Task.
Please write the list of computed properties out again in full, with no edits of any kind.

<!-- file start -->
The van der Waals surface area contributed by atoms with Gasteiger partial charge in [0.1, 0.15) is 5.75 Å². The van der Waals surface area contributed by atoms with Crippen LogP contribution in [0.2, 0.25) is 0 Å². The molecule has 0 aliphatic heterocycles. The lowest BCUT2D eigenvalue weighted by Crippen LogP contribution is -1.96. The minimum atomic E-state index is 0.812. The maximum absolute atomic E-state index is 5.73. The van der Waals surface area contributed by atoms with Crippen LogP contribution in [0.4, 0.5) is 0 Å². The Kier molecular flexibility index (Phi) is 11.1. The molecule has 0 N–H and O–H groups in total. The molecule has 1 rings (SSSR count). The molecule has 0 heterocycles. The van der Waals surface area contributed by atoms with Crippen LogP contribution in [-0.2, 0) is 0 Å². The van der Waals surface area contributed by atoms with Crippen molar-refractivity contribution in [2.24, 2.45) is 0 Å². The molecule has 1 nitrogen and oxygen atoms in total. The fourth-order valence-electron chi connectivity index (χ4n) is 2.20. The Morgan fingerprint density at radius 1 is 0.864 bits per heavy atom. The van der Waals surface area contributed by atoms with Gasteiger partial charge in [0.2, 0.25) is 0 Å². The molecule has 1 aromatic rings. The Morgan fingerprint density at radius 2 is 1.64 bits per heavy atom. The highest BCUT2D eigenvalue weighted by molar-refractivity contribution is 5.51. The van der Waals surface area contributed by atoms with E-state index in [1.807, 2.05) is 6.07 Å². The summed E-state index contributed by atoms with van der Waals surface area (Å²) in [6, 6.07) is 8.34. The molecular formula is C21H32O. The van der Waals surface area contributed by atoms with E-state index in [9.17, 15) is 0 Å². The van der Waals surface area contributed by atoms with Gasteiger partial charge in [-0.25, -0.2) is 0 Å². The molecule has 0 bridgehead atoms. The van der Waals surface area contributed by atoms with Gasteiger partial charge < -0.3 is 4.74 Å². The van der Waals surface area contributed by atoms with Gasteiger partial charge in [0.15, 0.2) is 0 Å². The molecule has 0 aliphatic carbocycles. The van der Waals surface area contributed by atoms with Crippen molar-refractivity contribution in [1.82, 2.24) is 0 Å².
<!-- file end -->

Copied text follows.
The van der Waals surface area contributed by atoms with Gasteiger partial charge in [0.1, 0.15) is 5.75 Å². The van der Waals surface area contributed by atoms with Crippen LogP contribution in [0.2, 0.25) is 0 Å². The molecule has 0 aliphatic heterocycles. The lowest BCUT2D eigenvalue weighted by Crippen LogP contribution is -1.96. The minimum atomic E-state index is 0.812. The maximum absolute atomic E-state index is 5.73. The van der Waals surface area contributed by atoms with Crippen LogP contribution in [0.4, 0.5) is 0 Å². The Kier molecular flexibility index (Phi) is 11.1. The molecule has 0 N–H and O–H groups in total. The molecule has 1 rings (SSSR count). The molecule has 0 heterocycles. The van der Waals surface area contributed by atoms with Crippen LogP contribution in [-0.2, 0) is 0 Å². The van der Waals surface area contributed by atoms with Crippen molar-refractivity contribution in [2.24, 2.45) is 0 Å². The molecule has 1 nitrogen and oxygen atoms in total. The fourth-order valence-electron chi connectivity index (χ4n) is 2.20. The Morgan fingerprint density at radius 1 is 0.864 bits per heavy atom. The van der Waals surface area contributed by atoms with Gasteiger partial charge in [0.2, 0.25) is 0 Å². The molecule has 1 aromatic rings. The Morgan fingerprint density at radius 2 is 1.64 bits per heavy atom. The highest BCUT2D eigenvalue weighted by molar-refractivity contribution is 5.51. The van der Waals surface area contributed by atoms with E-state index in [1.807, 2.05) is 6.07 Å². The summed E-state index contributed by atoms with van der Waals surface area (Å²) in [6, 6.07) is 8.34. The molecular formula is C21H32O. The van der Waals surface area contributed by atoms with E-state index in [9.17, 15) is 0 Å². The van der Waals surface area contributed by atoms with Gasteiger partial charge in [-0.25, -0.2) is 0 Å². The molecule has 0 bridgehead atoms. The van der Waals surface area contributed by atoms with Gasteiger partial charge < -0.3 is 4.74 Å². The van der Waals surface area contributed by atoms with Gasteiger partial charge in [0.15, 0.2) is 0 Å². The molecule has 0 aliphatic carbocycles. The van der Waals surface area contributed by atoms with Crippen molar-refractivity contribution in [1.82, 2.24) is 0 Å².